Warre Hive Components

Warre Hive Roof

Warre Hive Roof

Quilt (Sits under Roof)

Assembled Hive Quilt (Sits under Roof)

Hive Box

Assembled Hive Box

Floor or Bottom Board

Assembled Hive Floor

Assembled Warre Hive – Ready to Finish

Assembled Hive Ready to Paint or Stain

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19 responses to “Warre Hive Components

  1. Looks great but how does the “quilt” box fit under the roof and is it open to the top or sealed, and how do they stack without sliding off, say in a high wind gust ?

    • Will – The quilt is shorter than the roof, so it fits nicely up under the roof. The sides of the hive roof extend down outside the sides of the uppermost hive box. It is a good fit and the roof does not blow off. My hives have survived gusts over 65-75mph…of course I am roughly guessing here, but it was high wind approaching that intensity.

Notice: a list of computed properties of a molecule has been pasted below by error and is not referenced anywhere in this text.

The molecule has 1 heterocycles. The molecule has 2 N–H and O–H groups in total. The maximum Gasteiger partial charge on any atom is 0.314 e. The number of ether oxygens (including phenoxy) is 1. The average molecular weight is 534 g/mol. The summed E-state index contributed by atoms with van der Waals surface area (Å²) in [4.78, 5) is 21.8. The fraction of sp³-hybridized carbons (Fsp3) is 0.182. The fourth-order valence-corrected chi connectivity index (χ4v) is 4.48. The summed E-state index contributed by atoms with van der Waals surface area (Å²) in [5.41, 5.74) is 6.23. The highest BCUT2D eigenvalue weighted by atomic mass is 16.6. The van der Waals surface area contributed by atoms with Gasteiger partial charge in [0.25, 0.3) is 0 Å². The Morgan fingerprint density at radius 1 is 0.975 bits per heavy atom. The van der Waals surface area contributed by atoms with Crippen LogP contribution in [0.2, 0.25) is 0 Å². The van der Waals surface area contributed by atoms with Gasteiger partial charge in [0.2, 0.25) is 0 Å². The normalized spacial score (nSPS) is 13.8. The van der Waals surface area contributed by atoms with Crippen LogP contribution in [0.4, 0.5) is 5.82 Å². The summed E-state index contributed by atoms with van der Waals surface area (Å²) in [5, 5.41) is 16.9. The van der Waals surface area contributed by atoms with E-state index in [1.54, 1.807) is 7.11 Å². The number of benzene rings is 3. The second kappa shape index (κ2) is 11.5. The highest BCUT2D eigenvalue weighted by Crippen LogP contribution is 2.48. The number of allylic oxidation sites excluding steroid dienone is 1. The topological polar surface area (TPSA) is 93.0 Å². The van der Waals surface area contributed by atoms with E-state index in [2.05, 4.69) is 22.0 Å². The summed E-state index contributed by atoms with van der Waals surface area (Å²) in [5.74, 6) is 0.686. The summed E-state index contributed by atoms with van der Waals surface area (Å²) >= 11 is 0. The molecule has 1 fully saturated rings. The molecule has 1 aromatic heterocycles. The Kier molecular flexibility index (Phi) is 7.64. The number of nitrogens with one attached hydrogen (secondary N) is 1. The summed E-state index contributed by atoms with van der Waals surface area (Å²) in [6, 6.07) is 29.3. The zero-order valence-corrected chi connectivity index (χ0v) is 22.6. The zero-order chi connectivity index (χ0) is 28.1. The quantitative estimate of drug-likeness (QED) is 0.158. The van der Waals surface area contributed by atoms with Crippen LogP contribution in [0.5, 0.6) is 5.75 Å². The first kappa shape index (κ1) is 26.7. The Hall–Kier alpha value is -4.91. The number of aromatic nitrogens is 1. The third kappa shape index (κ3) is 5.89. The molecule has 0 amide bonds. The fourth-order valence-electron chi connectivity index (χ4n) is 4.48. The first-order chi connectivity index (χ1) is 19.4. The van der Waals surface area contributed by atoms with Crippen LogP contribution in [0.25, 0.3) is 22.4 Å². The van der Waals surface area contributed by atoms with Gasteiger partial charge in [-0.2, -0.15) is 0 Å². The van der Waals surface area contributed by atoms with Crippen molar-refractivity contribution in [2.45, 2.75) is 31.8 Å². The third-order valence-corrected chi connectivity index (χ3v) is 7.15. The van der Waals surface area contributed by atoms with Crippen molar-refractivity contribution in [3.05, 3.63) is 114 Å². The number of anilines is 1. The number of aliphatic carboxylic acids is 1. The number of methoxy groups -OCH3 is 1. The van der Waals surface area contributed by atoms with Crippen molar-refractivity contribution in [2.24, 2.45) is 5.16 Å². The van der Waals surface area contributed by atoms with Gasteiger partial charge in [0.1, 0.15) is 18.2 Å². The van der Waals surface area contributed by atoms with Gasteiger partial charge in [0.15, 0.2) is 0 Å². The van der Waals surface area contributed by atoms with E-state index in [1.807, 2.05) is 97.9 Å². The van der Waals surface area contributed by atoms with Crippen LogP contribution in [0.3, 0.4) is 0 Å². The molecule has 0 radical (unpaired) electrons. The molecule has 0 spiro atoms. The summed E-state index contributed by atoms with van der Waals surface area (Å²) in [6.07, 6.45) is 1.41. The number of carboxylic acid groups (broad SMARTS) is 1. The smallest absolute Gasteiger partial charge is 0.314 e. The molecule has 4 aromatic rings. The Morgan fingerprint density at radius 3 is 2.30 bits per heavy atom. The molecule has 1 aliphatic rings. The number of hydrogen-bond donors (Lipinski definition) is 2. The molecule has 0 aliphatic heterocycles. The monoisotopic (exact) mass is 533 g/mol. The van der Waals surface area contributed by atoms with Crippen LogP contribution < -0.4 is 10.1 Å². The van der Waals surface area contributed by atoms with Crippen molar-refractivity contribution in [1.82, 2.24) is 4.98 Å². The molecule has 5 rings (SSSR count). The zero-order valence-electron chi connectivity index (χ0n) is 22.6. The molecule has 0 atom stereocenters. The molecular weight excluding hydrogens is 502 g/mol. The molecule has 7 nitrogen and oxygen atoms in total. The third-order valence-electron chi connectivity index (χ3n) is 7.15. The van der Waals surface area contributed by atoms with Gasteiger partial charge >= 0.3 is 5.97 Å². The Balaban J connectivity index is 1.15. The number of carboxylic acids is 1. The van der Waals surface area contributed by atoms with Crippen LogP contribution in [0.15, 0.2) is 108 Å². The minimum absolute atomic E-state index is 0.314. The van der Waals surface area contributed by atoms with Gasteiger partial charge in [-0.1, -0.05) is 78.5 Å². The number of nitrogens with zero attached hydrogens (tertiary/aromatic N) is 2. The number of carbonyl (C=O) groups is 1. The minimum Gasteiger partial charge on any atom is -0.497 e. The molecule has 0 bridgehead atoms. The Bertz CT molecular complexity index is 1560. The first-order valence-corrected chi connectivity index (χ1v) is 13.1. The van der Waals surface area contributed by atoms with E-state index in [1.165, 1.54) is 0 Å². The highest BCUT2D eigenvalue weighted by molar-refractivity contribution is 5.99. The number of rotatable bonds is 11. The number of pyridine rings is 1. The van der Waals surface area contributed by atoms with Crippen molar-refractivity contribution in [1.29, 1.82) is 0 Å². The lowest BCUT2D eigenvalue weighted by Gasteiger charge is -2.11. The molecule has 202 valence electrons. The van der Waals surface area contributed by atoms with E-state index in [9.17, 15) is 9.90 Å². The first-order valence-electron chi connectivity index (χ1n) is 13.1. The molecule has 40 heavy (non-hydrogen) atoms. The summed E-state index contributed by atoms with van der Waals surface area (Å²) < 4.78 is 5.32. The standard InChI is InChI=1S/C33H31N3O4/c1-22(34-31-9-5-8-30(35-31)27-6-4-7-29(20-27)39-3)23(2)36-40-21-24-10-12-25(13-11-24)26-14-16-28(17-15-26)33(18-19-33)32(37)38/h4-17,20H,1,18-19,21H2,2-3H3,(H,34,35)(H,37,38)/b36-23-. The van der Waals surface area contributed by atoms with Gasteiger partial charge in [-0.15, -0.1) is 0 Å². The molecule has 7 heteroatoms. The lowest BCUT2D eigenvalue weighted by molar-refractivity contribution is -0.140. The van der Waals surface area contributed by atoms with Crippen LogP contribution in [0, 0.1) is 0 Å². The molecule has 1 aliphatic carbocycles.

• Just to add to Nicks response, there is a “top” to the quilt but it is actually incorporated into the roof, not the quilt box. Check the page where Nick shows you how to build the roof and you will see what I’m talking about…

  2. I keep reading about how easy it is to just “slip” a new hive box in under the existing setup. Given how heavy everything is, especially if the hives are full how the heck is an average person, and in particular, a woman, supposed to manage this?
    I would love to try a Warre hive but this is an issue for me.

  3. First, a few langoliers are subbing (nadiring) as opposed to supering. Second, as they may do, you could pick up the entire hive with a fellow beek and set it aside, briefly.

    Or do this 1 box at a time, or, there are some designs for what is essentially a cross between a hand truck and a forklift, that is homemade.